Although perhaps intended to create the implied consent which is well known to those who practice in the area of alcohol influenced operating offenses, subdivision (7) is so poorly drawn that even the most liberal reading cannot support such an interpretation. Subdivision 7, in part, provides: "[a]ny person who operates a vessel on the waters of the state shall be requested to consent to a chemical test of one or more of the following: breath, blood, urine, or saliva . . . ." (Compare, Vehicle and Traffic Law '1194(2) "shall be deemed to have given consent"). Requested to consent, of course, does absolutely nothing to create implied consent on the part of the boater. While in the "routine" situation where the boater is conscious, this difference will prove to be of little consequence, when an accident has occurred and the boater is unable to consent as a result of injury or the loss of consciousness, there exists no basis upon which to Constitutionally withdraw a sample of the operator's blood. Such an oversight (giving the legislature the benefit of the doubt) could prove devastating.
Requested or deemed, when the boater says no, the result is the same. Navigation Law '49-a(7) subdivisions (a) through (e) adopt virtually line by line the more familiar Vehicle and Traffic Law provisions relating to refusals. In brief, '7 provides for the issuance of warnings, a fifteen day period during which the operator can be summarily suspended pending a hearing, a six-month suspension which is extended to one year in the event that the boater has previously refused to submit to a Navigation Law '49-a chemical test or has been previously convicted of a '49-a offense. Likewise there exists a civil penalty which must be paid prior to restoration. Two-hundred dollars upon the first occurrence and five hundred dollars if there has been a prior suspension or conviction, which funds are to be paid into the "I Ì NY Waterways" boating safety fund." Further parallelling the Vehicle and Traffic Law, subdivision 7(f) provides that evidence of a refusal shall be admissible in any trial, proceeding or hearing based upon a violation of '49-a, but only upon a showing that "the person was given sufficient warning, in clear and unequivocal language, of the effect of such refusal and that the person persisted in his or her refusal" (see, vol. 1, no.3 for the importance showing "persistence.").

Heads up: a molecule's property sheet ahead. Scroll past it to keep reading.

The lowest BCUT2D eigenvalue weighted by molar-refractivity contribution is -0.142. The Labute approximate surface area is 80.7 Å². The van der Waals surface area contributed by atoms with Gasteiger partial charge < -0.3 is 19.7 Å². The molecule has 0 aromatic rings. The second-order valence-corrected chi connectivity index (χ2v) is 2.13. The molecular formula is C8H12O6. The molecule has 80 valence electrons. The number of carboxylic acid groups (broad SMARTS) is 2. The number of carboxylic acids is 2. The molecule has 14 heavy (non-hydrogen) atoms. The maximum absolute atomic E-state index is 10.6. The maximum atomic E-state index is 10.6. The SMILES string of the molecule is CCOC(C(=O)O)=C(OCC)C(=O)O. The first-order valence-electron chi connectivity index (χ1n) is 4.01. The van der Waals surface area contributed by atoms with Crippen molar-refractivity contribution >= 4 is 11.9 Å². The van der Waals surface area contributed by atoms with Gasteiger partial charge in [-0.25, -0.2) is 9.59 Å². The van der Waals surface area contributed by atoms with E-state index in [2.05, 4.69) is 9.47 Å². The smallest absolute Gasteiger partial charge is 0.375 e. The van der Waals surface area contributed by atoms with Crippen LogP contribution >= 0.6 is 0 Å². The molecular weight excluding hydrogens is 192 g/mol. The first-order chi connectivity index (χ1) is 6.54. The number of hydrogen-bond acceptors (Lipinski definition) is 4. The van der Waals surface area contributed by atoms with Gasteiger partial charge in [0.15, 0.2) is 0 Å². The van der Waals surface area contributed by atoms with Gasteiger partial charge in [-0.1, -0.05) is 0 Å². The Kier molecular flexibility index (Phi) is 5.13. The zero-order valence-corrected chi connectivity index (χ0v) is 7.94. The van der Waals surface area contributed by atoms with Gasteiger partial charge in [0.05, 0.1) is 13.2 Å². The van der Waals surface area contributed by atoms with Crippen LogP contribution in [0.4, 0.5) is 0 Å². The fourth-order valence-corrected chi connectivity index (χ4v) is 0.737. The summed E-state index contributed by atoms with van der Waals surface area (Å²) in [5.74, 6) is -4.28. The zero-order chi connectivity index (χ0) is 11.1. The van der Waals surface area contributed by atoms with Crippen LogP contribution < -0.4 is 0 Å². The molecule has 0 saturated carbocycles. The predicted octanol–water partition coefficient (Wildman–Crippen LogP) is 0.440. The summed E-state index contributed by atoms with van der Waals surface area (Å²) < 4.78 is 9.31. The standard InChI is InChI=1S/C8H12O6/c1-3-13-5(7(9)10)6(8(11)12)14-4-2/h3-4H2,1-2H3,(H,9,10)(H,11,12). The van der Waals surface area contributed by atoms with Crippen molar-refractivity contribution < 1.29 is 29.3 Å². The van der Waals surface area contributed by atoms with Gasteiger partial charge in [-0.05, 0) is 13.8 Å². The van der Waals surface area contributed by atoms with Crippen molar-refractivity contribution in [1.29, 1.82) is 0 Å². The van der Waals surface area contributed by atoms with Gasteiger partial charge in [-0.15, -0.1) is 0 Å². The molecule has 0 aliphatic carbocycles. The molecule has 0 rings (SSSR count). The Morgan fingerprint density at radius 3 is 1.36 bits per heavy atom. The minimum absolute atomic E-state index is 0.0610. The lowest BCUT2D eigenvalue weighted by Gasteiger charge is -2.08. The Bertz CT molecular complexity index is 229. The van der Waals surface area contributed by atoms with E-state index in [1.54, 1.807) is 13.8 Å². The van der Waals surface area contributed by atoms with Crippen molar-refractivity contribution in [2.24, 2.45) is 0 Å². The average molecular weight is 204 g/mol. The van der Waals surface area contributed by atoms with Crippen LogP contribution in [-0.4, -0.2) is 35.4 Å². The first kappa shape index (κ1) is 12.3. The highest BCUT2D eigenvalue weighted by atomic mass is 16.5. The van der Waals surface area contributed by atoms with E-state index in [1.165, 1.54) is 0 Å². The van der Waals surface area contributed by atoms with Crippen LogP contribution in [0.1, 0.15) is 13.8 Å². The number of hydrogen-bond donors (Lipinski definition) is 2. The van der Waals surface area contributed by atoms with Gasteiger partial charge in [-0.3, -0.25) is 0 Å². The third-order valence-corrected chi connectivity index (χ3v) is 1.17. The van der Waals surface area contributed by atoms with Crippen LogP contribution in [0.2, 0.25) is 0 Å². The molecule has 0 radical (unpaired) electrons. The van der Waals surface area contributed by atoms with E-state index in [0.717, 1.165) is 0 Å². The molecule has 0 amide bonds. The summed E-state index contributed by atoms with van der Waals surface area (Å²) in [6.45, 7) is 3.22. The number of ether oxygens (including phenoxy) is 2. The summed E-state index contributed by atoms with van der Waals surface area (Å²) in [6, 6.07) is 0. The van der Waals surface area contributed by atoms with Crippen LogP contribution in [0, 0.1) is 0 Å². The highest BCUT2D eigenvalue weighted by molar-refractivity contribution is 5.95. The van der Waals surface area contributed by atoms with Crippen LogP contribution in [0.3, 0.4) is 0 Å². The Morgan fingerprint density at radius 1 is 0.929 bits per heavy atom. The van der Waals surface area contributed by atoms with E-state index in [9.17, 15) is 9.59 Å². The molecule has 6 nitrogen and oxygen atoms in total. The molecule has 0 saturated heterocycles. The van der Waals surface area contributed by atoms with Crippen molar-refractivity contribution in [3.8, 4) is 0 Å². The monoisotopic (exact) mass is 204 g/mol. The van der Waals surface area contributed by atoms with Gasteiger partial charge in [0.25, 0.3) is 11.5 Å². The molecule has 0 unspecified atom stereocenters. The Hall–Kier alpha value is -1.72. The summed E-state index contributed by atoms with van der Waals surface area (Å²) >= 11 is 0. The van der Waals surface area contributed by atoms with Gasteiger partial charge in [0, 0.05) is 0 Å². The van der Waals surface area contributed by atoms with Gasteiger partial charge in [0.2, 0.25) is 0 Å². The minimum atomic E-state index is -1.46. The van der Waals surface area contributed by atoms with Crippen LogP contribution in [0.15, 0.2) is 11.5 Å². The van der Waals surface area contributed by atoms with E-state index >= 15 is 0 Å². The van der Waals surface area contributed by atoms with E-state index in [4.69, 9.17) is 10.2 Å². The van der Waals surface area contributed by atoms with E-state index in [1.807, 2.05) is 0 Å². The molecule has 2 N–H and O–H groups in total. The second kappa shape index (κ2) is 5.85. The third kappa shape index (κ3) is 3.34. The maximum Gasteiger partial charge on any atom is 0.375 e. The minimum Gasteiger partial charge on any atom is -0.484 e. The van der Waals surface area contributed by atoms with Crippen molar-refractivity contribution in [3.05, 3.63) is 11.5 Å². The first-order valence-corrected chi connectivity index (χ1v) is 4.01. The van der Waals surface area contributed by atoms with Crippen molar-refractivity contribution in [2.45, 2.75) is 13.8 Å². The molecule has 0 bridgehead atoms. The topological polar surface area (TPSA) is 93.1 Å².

In the event that the boater has been involved in an accident in which a person other than the operator was killed or suffered serious physical injury (see, Penal Law ' 10.00) and a subdivision two violation is alleged or a preliminary breathtest discloses evidence that alcohol has been consumed and the boater refused to submit to a chemical test or is unable to give consent to such a test, compulsory test provisions virtually synonymous to those found at Vehicle and Traffic Law '1194(3) are available. Of true interest is inclusion of "inability" as a basis for requesting a compulsory test. When read with the "request to consent" language of subdivision 7, it is strongly supportive of the argument that a sample taken in the absence of actual consent or a warrant must be suppressed. Such unfortunate drafting precludes admission of a sample taken in the manner found acceptable by the Court of Appeals in People v Goodell, (1992) 79 NY2d 869, 581 NYS2d 157. Of minor import, and for obvious reasons, the presence of an open container was omitted from '49-a's listing of factors which may be considered.
Testing procedures ('49-a) and the prima facie effect of the test results ('49-a) are identical to those found within the Vehicle and Traffic Law. Likewise carried over is liberality in pleading ('49-a[a]) and stringent limitations upon plea bargaining ('49-a[b]). Also carried over is the right of the arrestee to an independent test ('49-a[g]) in addition to that administered at the direction of the arresting officer.
Suspensions pending prosecution are similar to those found in the Vehicle and Traffic Law with one minor wrinkle. Whereas under the Vehicle and Traffic Law such a suspension must be imposed when the motorist has previously been convicted of a '1192 offense within the preceding five years, no such mandate exists in '49-a. The extent of the court's power to impose a suspension pending prosecution rests with those situations when the boater has been charged with vehicular assault in the second degree or vehicular manslaughter in the second degree (Penal Law ''120.03 and 125.12, respectively).
Despite their outward similarities, Navigation Law '49-a and Vehicle and Traffic Law '1192 are not identical. While we have pointed out areas where legislative correction is definitely needed, it must be understood that these are only a start. Problems are envisioned in the failure to integrate vehicular manslaughter and vehicular assault. Moreover, CPL '60.75, which permits a chemical test which has been administered for the purpose of a Vehicle and Traffic Law prosecution to be admitted upon the prosecution of any Penal Law count of an indictment with which it has been properly joined, has not been amended to accommodate tests administered under '49-a. The situation is further complicated by the apparent lack of an implied consent provision. No rationale exists for such limited scope and further integration of these provisions is definitely needed.